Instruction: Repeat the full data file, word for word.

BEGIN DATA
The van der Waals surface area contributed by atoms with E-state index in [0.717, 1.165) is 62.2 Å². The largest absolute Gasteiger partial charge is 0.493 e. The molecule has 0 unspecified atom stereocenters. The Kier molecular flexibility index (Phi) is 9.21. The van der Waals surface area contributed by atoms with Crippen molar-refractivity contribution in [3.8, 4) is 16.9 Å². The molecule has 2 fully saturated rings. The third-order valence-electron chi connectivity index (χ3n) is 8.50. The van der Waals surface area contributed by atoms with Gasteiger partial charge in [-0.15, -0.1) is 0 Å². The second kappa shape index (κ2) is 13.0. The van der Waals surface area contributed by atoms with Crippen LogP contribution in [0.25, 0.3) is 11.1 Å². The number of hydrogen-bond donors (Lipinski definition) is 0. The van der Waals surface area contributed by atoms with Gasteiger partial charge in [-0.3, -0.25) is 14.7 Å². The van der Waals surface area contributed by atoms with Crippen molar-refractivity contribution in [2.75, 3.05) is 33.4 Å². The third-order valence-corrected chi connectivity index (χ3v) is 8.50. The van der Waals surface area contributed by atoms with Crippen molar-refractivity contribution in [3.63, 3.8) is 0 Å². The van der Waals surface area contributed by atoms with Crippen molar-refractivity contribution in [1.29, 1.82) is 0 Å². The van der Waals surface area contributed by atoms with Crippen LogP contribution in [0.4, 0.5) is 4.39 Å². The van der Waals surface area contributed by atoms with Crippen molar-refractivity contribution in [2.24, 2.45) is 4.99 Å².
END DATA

The van der Waals surface area contributed by atoms with E-state index in [0.717, 1.165) is 62.2 Å². The largest absolute Gasteiger partial charge is 0.493 e. The molecule has 0 unspecified atom stereocenters. The Kier molecular flexibility index (Phi) is 9.21. The van der Waals surface area contributed by atoms with Crippen molar-refractivity contribution in [3.8, 4) is 16.9 Å². The molecule has 2 fully saturated rings. The third-order valence-electron chi connectivity index (χ3n) is 8.50. The van der Waals surface area contributed by atoms with Gasteiger partial charge in [-0.15, -0.1) is 0 Å². The second kappa shape index (κ2) is 13.0. The van der Waals surface area contributed by atoms with Crippen LogP contribution in [0.25, 0.3) is 11.1 Å². The number of hydrogen-bond donors (Lipinski definition) is 0. The van der Waals surface area contributed by atoms with Gasteiger partial charge in [-0.3, -0.25) is 14.7 Å². The van der Waals surface area contributed by atoms with Crippen molar-refractivity contribution in [2.75, 3.05) is 33.4 Å². The third-order valence-corrected chi connectivity index (χ3v) is 8.50. The van der Waals surface area contributed by atoms with Crippen molar-refractivity contribution in [3.63, 3.8) is 0 Å². The van der Waals surface area contributed by atoms with Crippen molar-refractivity contribution in [1.29, 1.82) is 0 Å². The van der Waals surface area contributed by atoms with Crippen LogP contribution in [0.4, 0.5) is 4.39 Å². The van der Waals surface area contributed by atoms with Crippen molar-refractivity contribution in [2.24, 2.45) is 4.99 Å².